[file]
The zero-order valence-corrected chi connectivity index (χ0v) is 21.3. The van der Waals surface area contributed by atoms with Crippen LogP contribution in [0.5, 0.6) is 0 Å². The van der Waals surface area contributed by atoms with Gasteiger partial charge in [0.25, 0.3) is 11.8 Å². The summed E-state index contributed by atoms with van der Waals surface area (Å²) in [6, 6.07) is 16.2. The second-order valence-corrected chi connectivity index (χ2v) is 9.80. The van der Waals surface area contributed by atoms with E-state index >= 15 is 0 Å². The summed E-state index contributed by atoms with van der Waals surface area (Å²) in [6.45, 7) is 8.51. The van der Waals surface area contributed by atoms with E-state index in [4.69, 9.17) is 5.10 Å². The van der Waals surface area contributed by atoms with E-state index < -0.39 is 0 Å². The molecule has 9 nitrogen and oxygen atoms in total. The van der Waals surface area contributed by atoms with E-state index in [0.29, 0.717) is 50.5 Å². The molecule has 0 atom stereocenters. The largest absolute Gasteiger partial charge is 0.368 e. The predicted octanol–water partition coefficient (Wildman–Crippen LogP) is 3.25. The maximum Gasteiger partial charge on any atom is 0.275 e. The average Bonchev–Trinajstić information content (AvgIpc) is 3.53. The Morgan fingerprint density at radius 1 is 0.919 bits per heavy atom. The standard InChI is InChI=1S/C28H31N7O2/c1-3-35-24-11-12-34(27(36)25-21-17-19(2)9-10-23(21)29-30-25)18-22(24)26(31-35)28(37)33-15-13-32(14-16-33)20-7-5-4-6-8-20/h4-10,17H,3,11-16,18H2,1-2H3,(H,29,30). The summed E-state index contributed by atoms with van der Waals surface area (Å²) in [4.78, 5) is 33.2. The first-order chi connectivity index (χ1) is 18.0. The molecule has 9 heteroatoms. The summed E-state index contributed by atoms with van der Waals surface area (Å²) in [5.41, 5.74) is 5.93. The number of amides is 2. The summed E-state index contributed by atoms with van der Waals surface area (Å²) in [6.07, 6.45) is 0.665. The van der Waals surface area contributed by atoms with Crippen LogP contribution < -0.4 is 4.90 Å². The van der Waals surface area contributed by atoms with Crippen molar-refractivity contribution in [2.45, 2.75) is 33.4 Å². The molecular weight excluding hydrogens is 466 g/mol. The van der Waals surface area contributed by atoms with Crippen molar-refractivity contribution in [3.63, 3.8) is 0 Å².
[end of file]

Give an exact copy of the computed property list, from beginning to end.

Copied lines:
The zero-order valence-corrected chi connectivity index (χ0v) is 21.3. The van der Waals surface area contributed by atoms with Crippen LogP contribution in [0.5, 0.6) is 0 Å². The van der Waals surface area contributed by atoms with Gasteiger partial charge in [0.25, 0.3) is 11.8 Å². The summed E-state index contributed by atoms with van der Waals surface area (Å²) in [6, 6.07) is 16.2. The second-order valence-corrected chi connectivity index (χ2v) is 9.80. The van der Waals surface area contributed by atoms with E-state index >= 15 is 0 Å². The summed E-state index contributed by atoms with van der Waals surface area (Å²) in [6.45, 7) is 8.51. The van der Waals surface area contributed by atoms with E-state index in [4.69, 9.17) is 5.10 Å². The van der Waals surface area contributed by atoms with E-state index < -0.39 is 0 Å². The molecule has 9 nitrogen and oxygen atoms in total. The van der Waals surface area contributed by atoms with E-state index in [0.29, 0.717) is 50.5 Å². The molecule has 0 atom stereocenters. The largest absolute Gasteiger partial charge is 0.368 e. The predicted octanol–water partition coefficient (Wildman–Crippen LogP) is 3.25. The maximum Gasteiger partial charge on any atom is 0.275 e. The average Bonchev–Trinajstić information content (AvgIpc) is 3.53. The Morgan fingerprint density at radius 1 is 0.919 bits per heavy atom. The standard InChI is InChI=1S/C28H31N7O2/c1-3-35-24-11-12-34(27(36)25-21-17-19(2)9-10-23(21)29-30-25)18-22(24)26(31-35)28(37)33-15-13-32(14-16-33)20-7-5-4-6-8-20/h4-10,17H,3,11-16,18H2,1-2H3,(H,29,30). The summed E-state index contributed by atoms with van der Waals surface area (Å²) in [4.78, 5) is 33.2. The first-order chi connectivity index (χ1) is 18.0. The molecule has 9 heteroatoms. The summed E-state index contributed by atoms with van der Waals surface area (Å²) in [5.41, 5.74) is 5.93. The number of amides is 2. The summed E-state index contributed by atoms with van der Waals surface area (Å²) in [6.07, 6.45) is 0.665. The van der Waals surface area contributed by atoms with Crippen LogP contribution < -0.4 is 4.90 Å². The van der Waals surface area contributed by atoms with Crippen molar-refractivity contribution in [2.45, 2.75) is 33.4 Å². The molecular weight excluding hydrogens is 466 g/mol. The van der Waals surface area contributed by atoms with Crippen molar-refractivity contribution in [3.63, 3.8) is 0 Å².